Letters of intent (LOIs) and business people can be like sex and teenagers: You tell them not to do it, but sometimes they really, REALLY want to. You won’t always be there to chaperone them, and let’s face it, in the throes of desire they’re likely to forget — or ignore — your abstinence advice.
The consequences of entering into an LOI can be significant if a court finds that the parties intended to enter into a binding contract. The canonical example of this danger, of course, is that of Texaco, Inc. v. Pennzoil Co., 729 S.W.2d 768 (Tex.App.—Houston [1st Dist.] 1986, writ. ref’d n.r.e.). In that case, Texaco was hit with a damage award of some $10.5 billion, or more than $22 billion in 2014 dollars, for interfering with Pennzoil’s agreement with Getty Oil — in the form of a memorandum of understanding — under which Pennzoil would buy Getty.
Unless you want to be stuck dealing with such consequences, it might be a good idea to try to make sure that your “teenagers” use protection if they ignore your advice and start messing around with LOIs. The usual form of protection takes the form of various disclaimers of any intent to be bound.
(For a readable discussion of such disclaimers with brief sample language, see generally Rick Angel, 8 Steps to Keep Your Letter of Intent Non-Binding (undated). Much-more elaborate disclaimer language was published by the American Bar Association as part of the Model Stock Purchase Agreement, second edition.)
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First impressions matter, for judges and juries just as with anyone else. The next time I draft an LOI, I think I’ll structure it like the following, in the hope of enhancing the visual first impression of the LOI’s non-binding nature:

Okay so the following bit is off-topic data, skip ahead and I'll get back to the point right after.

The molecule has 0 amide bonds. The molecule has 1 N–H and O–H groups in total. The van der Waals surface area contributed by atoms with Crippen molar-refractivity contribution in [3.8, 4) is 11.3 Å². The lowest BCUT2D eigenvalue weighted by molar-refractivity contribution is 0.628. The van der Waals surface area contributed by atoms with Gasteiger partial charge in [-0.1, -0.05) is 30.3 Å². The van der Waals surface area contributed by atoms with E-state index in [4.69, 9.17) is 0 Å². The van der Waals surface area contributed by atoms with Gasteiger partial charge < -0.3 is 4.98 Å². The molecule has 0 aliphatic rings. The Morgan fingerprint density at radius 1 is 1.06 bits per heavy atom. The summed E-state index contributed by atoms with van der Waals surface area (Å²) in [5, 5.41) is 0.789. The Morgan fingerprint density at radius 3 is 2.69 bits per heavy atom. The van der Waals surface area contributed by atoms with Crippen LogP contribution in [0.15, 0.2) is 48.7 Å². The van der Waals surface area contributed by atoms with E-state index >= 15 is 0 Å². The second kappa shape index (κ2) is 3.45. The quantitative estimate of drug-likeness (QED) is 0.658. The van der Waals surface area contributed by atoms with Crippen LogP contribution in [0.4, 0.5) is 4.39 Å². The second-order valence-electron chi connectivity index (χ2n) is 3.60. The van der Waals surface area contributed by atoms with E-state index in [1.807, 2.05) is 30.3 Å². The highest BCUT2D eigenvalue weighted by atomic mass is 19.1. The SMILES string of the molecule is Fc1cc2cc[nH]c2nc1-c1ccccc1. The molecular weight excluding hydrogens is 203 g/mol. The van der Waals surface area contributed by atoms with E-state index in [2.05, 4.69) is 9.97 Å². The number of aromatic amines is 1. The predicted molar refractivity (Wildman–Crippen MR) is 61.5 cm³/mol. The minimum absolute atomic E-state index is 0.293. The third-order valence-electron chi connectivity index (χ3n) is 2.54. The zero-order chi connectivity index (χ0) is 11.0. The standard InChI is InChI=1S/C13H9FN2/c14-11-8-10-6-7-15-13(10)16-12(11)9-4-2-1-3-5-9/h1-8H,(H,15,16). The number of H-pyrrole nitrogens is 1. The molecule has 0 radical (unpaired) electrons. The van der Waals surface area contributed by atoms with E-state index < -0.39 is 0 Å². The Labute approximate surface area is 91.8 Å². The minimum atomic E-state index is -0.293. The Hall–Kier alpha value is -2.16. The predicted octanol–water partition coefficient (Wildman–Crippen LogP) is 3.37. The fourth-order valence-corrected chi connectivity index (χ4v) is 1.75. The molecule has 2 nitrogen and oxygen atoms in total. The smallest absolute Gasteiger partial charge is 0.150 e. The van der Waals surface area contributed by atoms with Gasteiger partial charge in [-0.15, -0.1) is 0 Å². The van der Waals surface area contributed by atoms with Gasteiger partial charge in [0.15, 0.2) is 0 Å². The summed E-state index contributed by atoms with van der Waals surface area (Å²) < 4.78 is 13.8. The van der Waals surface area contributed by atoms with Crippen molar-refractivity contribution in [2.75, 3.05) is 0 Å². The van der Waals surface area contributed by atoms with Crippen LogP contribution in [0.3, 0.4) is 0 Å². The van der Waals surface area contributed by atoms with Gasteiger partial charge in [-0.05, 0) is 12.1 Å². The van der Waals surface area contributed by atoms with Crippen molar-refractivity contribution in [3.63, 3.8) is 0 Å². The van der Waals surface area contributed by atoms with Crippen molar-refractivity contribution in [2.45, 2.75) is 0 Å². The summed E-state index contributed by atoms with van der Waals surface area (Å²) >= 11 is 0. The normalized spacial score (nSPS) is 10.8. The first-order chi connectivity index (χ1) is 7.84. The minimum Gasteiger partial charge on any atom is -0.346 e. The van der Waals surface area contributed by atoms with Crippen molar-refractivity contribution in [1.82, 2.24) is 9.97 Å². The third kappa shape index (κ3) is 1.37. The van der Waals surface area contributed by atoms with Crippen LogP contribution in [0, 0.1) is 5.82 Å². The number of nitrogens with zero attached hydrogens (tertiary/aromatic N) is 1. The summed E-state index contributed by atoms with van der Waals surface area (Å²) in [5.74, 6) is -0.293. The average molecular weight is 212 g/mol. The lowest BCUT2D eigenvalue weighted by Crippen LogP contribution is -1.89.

(1) In the body of the LOI, I’ll include ONLY the desired binding terms such as confidentiality; each party bears its own expenses; the need for a final integrated signed document; the disclaimer of any intent to be bound; and an express covenant that neither party will assert that anything else is binding until ink is on the signature lines of the main document;
(2) I’ll put the anticipated “deal terms” to a separate document entitled (something like) “Nonbinding Discussion Worksheet, Version [date]” with NO signature blocks, and a preamble saying (A)&bsp;that the worksheet is intended only as a convenient working reference, and (B) that nothing about the worksheet is intended to be binding until ink is on the signature lines; and
(3) Finally, in the body of the LOI, I’ll state that the current version of the discussion worksheet is attached for convenient reference.
This posting is adapted from my comments in a discussion about LOIs at the “Drafting Contracts” group of LinkedIn (membership required for access).